Virtual Reality for a Very Real world

Immersive future metaverse experiences aside, what does VR actually achieve today? In the film industry, it’s far more practical than you might think.
EOS VR System
Photographer, Wanda Martin, Canon ambassador

Written by Marie-Anne Leonard

Writer & Editor – Canon VIEW

Immersive realities, gaming, the metaverse… it’s the vision of Virtual Reality that’s captured imaginations and shaped how we think the future is going to look. But right now, VR headsets are clunky, the metaverse is a bit, well… confusing and the truth is that Virtual Reality today is less about being the bridge between real life and online, and more about doing the things that we do anyway – only faster and cheaper.

Take, for example, the film and TV industry. When you think of VR here, you might envisage a world where you don’t just sit and be passively entertained, but you step inside the action. But in making movies, there are plenty of immediate and practical challenges that VR can solve – ones that the audience will never see. Barry Griffin, the Segment Manager for Broadcast & Professional Video Solutions at Canon UK, has been meeting customers and attending trade shows for the film and production industry. Since the launch of the Canon RF 5.2mm F2.8L DUAL FISHEYE lens, he’s discovered that there’s real excitement around this product for the problems it can potentially solve behind the scenes.

It’s a lens that’s small enough to fit on the front of a camera. Smaller, even, than the average VR headset today. And it can capture three-dimensional 180° VR content at a price point that’s got the industry in raptures. “At the moment VR is very much in the gaming arena, where it’s a bit of an experience, but from a B2B perspective, it’s still quite niche,” he explains. “And you might expect the interest would be around what kind of productions could be made, and how they would be delivered to the audience, but it wasn’t that – the initial interest was about pre-production.”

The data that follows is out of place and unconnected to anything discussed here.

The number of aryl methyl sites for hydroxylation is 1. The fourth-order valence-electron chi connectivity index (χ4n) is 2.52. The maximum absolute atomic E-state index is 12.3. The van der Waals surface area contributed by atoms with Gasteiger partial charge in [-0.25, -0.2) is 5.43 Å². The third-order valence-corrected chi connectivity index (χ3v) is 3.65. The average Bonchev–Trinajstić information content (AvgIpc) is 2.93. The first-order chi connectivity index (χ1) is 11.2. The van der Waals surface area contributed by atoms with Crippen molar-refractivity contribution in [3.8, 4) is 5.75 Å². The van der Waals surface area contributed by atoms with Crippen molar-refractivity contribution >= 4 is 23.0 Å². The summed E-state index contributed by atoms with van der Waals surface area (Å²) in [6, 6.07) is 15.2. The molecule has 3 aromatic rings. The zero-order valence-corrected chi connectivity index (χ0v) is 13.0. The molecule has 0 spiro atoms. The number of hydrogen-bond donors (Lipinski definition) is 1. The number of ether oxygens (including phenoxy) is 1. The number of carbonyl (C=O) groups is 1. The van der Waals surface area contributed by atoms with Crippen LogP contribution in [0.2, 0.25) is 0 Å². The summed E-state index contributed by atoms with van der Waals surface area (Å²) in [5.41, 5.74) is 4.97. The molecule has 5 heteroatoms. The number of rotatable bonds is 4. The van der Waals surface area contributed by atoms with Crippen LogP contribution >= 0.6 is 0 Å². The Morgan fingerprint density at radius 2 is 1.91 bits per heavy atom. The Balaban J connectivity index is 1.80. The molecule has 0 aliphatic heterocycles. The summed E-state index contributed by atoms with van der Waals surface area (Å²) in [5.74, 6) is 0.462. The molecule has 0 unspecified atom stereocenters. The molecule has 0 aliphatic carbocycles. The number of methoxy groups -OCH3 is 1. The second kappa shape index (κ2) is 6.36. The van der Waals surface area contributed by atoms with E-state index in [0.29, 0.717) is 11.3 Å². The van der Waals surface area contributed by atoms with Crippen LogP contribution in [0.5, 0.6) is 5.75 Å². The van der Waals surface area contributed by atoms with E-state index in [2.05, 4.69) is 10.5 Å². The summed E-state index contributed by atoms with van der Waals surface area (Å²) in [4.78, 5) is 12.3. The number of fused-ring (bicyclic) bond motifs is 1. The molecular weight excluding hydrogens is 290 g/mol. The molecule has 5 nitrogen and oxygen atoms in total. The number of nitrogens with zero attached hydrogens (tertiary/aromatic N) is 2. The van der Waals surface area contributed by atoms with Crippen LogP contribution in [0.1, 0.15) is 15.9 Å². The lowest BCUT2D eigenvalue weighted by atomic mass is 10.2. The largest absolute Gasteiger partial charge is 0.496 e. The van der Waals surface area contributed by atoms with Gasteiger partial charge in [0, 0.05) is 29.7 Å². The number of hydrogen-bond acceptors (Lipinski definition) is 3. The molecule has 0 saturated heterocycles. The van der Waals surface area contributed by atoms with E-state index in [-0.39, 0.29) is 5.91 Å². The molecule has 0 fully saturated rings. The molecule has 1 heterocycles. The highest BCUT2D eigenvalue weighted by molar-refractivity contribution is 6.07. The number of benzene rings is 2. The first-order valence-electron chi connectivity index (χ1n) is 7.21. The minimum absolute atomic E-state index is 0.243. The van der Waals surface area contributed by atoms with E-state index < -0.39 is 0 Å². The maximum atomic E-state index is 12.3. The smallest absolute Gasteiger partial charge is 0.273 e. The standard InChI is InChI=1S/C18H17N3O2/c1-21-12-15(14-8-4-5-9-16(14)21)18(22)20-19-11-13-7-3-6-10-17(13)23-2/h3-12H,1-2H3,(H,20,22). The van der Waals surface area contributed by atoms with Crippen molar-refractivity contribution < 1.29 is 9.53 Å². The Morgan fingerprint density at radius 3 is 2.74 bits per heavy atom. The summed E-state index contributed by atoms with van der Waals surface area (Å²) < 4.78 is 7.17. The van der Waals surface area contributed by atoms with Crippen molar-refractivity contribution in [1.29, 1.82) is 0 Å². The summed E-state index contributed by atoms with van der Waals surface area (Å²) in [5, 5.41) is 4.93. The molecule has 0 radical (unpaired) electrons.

A set of white Virtual Reality goggles sat on a shiny table. The eye sockets of the goggles are illuminated, and this reflects onto the table. In the background are dozens of white and orange lights, blurred.

VR isn’t new technology, but it’s only now, as prices drop, that it’s finding its place as an effective business tool.

By ‘pre-production’, Barry literally means everything that happens before the filming starts. So, when he was speaking to Directors of Photography and others in the industry at the recent BSC Expo in London, he was taken aback to discover that the interest wasn’t around creating experiences but planning them. Location scouting for TV and movies takes up a huge amount of budget before any filming has even begun and it’s not uncommon for large numbers of crew to travel to multiple locations around the world to assess the suitability of one place after another. Equipment needs to be shipped, accommodation and flights booked, not to mention the time that this whole exercise takes. “Creatives and production houses reported whole crews heading to locations – forests, deserts, seafronts, whatever,” says Barry. So, where we see a camera and a lens, these filmmaking professionals saw massive cost savings. “Some of them were saying that this would be fantastic because you could send one person out with one lens and one camera – either the EOS 5 and the EOS 5C – and have them capture what was required in that location and bring it back to the production,” he explains. “Then others – the director, the producers, the lighting crew – could put a headset on and have a virtual walk around.”